Conformal field theories (the right hand of AdS/CFT) are a starting point. You start with a simplified type of quantum field theory that behaves the same way at small and large distances, said David Simmons-Duffin, a physicist at the IAS. If these specific kinds of field theories could be understood perfectly, answers to deep questions might become clear. “The idea is that if you understand the elephant’s feet really, really well, you can interpolate in between and figure out what the whole thing looks like.”

Andrea Kane

Juan Maldacena, a physicist at the Institute for Advanced Study, developed what has become one of string theory’s greatest successes.

Like many of his colleagues, Simmons-Duffin says he’s a string theorist mostly in the sense that it’s become an umbrella term for anyone doing fundamental physics in underdeveloped corners. He’s currently focusing on a physical system that’s described by a conformal field theory but has nothing to do with strings. In fact, the system is water at its “critical point,” where the distinction between gas and liquid disappears. It’s interesting because water’s behavior at the critical point is a complicated emergent system that arises from something simpler. As such, it could hint at dynamics behind the emergence of quantum field theories.

Beem focuses on supersymmetric field theories, another toy model, as physicists call these deliberate simplifications. “We’re putting in some unrealistic features to make them easier to handle,” he said. Specifically, they are amenable to tractable mathematics, which “makes it so a lot of things are calculable.”

Toy models are standard tools in most kinds of research. But there’s always the fear that what one learns from a simplified scenario does not apply to the real world. “It’s a bit of a deal with the devil,” Beem said. “String theory is a much less rigorously constructed set of ideas than quantum field theory, so you have to be willing to relax your standards a bit,” he said. “But you’re rewarded for that. It gives you a nice, bigger context in which to work.”

It’s the kind of work that makes people such as Sean Carroll, a theoretical physicist at the California Institute of Technology, wonder if the field has strayed too far from its early ambitions — to find, if not a “theory of everything,” at least a theory of quantum gravity. “Answering deep questions about quantum gravity has not really happened,” he said. “They have all these hammers and they go looking for nails.” That’s fine, he said, even acknowledging that generations might be needed to develop a new theory of quantum gravity. “But it isn’t fine if you forget that, ultimately, your goal is describing the real world.”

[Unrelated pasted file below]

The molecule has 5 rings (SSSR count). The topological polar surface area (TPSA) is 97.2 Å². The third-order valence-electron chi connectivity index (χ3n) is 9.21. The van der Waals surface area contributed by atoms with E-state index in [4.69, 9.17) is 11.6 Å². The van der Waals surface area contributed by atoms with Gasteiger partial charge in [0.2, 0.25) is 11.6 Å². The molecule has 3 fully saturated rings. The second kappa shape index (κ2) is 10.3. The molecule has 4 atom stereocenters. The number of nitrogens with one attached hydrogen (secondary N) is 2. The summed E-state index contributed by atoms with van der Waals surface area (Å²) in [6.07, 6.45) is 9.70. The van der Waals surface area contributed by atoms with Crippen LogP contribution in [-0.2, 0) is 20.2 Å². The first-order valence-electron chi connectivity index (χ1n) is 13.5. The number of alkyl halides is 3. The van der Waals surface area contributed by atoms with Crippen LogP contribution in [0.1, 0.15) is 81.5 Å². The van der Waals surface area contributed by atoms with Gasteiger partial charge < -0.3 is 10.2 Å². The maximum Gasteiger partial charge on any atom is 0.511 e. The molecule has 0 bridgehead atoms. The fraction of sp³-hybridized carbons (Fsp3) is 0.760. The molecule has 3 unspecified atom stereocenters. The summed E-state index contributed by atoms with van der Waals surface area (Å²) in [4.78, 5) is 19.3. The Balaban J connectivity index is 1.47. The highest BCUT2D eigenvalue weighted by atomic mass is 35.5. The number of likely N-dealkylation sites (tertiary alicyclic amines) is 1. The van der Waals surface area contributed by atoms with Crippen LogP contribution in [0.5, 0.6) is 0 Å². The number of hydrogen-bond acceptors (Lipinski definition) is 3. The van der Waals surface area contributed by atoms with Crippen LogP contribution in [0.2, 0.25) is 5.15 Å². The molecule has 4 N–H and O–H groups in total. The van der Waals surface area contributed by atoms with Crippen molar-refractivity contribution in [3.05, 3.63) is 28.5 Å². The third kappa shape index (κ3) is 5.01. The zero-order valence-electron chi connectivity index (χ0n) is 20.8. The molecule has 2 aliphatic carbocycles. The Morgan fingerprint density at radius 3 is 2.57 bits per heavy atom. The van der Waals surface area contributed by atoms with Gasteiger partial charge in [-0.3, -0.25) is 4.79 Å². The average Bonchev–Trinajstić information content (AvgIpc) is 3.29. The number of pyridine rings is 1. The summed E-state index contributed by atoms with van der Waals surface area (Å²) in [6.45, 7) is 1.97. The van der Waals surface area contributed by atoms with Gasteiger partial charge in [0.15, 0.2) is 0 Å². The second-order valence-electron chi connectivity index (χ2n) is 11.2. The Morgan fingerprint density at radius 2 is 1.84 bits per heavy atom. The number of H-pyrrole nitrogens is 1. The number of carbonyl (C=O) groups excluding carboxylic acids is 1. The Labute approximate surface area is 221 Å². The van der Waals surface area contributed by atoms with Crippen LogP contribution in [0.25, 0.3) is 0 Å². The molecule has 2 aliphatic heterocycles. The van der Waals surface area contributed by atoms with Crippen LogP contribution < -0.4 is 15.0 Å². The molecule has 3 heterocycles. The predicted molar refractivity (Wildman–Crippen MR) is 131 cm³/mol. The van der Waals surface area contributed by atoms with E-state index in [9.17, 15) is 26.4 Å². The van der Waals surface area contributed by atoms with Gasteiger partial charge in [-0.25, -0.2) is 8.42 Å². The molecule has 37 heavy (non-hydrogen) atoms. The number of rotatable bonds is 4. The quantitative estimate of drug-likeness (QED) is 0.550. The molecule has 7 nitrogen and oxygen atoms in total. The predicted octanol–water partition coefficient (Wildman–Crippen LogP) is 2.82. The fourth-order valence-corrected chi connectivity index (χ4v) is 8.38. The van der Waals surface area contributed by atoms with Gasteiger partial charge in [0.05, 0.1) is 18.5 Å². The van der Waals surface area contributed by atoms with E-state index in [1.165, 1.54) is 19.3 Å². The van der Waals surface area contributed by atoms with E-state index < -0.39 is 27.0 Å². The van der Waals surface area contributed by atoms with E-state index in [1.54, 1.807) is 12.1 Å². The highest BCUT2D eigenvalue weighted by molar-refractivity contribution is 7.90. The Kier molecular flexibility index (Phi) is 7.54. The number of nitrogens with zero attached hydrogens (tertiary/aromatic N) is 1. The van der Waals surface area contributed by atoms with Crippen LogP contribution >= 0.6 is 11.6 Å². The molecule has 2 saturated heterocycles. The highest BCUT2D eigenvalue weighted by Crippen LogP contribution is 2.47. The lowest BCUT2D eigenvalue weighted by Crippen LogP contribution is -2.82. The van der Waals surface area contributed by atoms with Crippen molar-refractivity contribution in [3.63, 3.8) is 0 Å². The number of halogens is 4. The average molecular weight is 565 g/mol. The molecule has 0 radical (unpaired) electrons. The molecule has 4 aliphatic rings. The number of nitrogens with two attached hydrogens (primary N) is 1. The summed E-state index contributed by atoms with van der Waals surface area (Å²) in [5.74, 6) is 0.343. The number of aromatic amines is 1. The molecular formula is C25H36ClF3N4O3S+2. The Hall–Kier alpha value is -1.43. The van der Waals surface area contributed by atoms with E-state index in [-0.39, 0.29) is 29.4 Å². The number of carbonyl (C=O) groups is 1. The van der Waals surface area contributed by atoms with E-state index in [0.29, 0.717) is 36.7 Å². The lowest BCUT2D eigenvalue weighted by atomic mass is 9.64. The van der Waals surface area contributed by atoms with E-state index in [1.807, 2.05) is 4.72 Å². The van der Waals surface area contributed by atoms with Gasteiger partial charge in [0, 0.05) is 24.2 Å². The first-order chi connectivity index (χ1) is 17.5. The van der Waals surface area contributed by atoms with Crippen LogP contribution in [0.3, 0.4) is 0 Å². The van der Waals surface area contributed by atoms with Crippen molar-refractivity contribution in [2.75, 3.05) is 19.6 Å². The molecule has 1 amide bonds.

It’s a question he has asked his friends. Why are they investigating detailed quantum field theories? “What’s the aspiration?” he asks. Their answers are logical, he says, but steps removed from developing a true description of our universe.

Instead, he’s looking for a way to “find gravity inside quantum mechanics.” A paper he recently wrote with colleagues claims to take steps toward just that. It does not involve string theory.

The Broad Power of Strings

Perhaps the field that has gained the most from the flowering of string theory is mathematics itself. Sitting on a bench beside the IAS pond while watching a blue heron saunter in the reeds, Clay Córdova, a researcher there, explained how what seemed like intractable problems in mathematics were solved by imagining how the question might look to a string. For example, how many spheres could fit inside a Calabi-Yau manifold — the complex folded shape expected to describe how spacetime is compactified? Mathematicians had been stuck. But a two-dimensional string can wiggle around in such a complex space. As it wiggled, it could grasp new insights, like a mathematical multidimensional lasso. This was the kind of physical thinking Einstein was famous for: thought experiments about riding along with a light beam revealed E=mc2. Imagining falling off a building led to his biggest eureka moment of all: Gravity is not a force; it’s a property of space-time.

Nima Arkani-Hamed

The amplituhedron is a multi-dimensional object that can be used to calculate particle interactions. Physicists such as Chris Beem are applying techniques from string theory in special geometries where “the amplituhedron is its best self,” he says.